A passion for food + fashion

Dinner with a Lapin Agile

In Food, Recipes on July 26, 2010 at 5:59 pm

Before we tucked into Mad Men last night—or the bewitching Summer Fruit Shortcake that our friend Vincent whipped up—we sat down to grilled rabbit à la Anne. After taunting me with a description of grilled rabbit and homemade buttermilk ranch dressing, we decided to give it a go. Neither Vincent nor Mr. Foodinista had tasted rabbit before, and now both are hopping (sorry) for more. I think this is maybe my favorite grilled meal I’ve had all summer. It’s a super-lean protein. You can use rabbit in any dish that you would use chicken. And this particular dish couldn’t be easier—or more delicious. I guess it’s mostly a matter of finding rabbit. If you live in LA, check out Puritan Poultry on Third/Fairfax and have them chop up a three-pound rabbit into eight pieces. Then here’s what Anne recommends:

i marinated it in olive oil, garlic, rosemary, maldon salt (my  favorite) and pepper for an hour or so…  then grilled it over
indirect flame on the bbq for about 20 mins… turning at mid-point. we put some oak chips in the bbq for flavor. when we first had grilled rabbit in oregon at a winery they used dried vine cuttings and it was amazing.

  1. Are we channeling? You’re not gonna believe this but when we did the interview for (Re)Making Love, I first most seriously considered giving you Melissa Clark’s fab recipe for rabbit. Then I thought not summery enough. For those of you without outdoor space, this is the best rabbit I’ve ever had, and also the first–bit of a paradox there. Here’s the link to the fab Clark’s column in the NYTimes and the recipe:

    Here is the recipe and the link to Melissa Clark’s column: http://www.nytimes.com/2009/02/04/dining/041arex.html

    Mustardy Braised Rabbit With Carrots

    Time: 2 hours 45 minutes

    A Good Appetite: Braised Rabbit, Easier on the Fat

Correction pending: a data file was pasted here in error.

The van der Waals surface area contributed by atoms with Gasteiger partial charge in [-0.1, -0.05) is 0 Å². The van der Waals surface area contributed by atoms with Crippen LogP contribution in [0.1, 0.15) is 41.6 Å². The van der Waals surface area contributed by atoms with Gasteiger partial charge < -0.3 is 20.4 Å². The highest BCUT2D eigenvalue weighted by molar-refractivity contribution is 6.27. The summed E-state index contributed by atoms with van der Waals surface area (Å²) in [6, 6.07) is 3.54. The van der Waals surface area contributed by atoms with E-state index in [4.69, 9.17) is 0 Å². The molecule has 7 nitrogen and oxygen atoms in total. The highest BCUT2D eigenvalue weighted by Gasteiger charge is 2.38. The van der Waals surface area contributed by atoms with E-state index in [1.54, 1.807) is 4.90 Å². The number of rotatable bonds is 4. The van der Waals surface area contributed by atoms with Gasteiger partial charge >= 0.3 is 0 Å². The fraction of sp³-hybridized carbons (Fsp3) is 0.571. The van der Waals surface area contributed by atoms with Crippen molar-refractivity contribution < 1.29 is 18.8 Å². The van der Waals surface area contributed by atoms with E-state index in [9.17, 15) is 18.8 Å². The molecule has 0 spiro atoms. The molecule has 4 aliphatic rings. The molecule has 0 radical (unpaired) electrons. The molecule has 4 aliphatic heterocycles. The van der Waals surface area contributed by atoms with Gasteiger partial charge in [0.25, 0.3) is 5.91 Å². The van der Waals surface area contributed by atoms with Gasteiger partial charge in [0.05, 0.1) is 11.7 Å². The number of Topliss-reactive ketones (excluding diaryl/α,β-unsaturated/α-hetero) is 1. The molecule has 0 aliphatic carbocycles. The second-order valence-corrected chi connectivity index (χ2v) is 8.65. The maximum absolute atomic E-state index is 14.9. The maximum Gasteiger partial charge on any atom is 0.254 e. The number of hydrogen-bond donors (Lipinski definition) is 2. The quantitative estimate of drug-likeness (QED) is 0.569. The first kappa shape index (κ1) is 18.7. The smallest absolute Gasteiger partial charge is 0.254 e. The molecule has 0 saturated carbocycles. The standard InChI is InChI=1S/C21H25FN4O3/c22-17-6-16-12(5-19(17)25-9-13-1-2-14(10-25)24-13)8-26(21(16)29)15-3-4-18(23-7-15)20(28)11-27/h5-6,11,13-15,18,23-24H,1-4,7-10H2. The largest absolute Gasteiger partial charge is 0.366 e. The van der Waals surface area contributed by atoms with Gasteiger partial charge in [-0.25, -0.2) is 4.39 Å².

1/4 cup all-purpose flour
    2 thyme sprigs
    1 rosemary sprig
    1 whole clove
    1 2 1/2-pound rabbit, cut into 8 pieces, rinsed and patted dry
    1 1/2 teaspoons kosher salt
    1 1/2 teaspoons ground black pepper
    1/4 cup (4 tablespoons) extra virgin olive oil
    4 large leeks, halved lengthwise, cleaned and thinly sliced crosswise
    3 tablespoons chopped fresh sage
    1 pound carrots, peeled, trimmed and cut into 1 1/2-inch chunks
    1 celery stick, diced
    3 garlic cloves, thinly sliced
    2 teaspoons whole coriander seeds
    1 cup dry white wine
    About 2 cups chicken stock (Mary note: I used College Inn low salt, low fat)
    1 to 2 tablespoons Dijon mustard, to taste
    2 tablespoons chopped fresh parsley, for garnish
    Buttered noodles, for serving (optional). (Mary note: I left these out.)

    1. Preheat oven to 325 degrees. Place flour in a shallow bowl. Tie thyme, rosemary and clove in a spice sachet or square of cheesecloth (or just toss them in pot if you do not mind accidentally biting into clove later).

    2. Season rabbit pieces all over with salt and pepper. Coat each piece evenly with flour; tap off excess. Heat 3 tablespoons oil in a large oven-proof Dutch oven over medium-high heat. Sear rabbit in batches, until browned all over, 5 to 6 minutes a side. Transfer to a paper-towel-lined plate.

    3. Add remaining 1 tablespoon oil to pot; reduce heat to medium. Add leeks and 2 tablespoons sage and cook, stirring, until softened, about 2 minutes. Stir in the carrots, celery, garlic, coriander, salt and pepper. Cook, stirring, until vegetables begin to color, about 5 minutes.

    4. Add wine and increase heat to high; simmer, scraping up browned bits from bottom of pot, until reduced by half, about 5 minutes. Return rabbit to pot. Add stock (it should come almost halfway up the sides of rabbit) and herb sachet (or herbs and clove). Transfer pot to oven and cook, partially covered, until meat is fork tender, about 2 hours.

    5. Transfer rabbit pieces to a serving platter. If liquid seems too thin, place pot over medium-high heat and simmer until it thickens slightly. Discard sachet. Stir in mustard, to taste. Spoon sauce and vegetables over rabbit. Garnish with parsley and remaining 1 tablespoon chopped sage. Serve with noodles, if desired.

    Yield: 4 servings.

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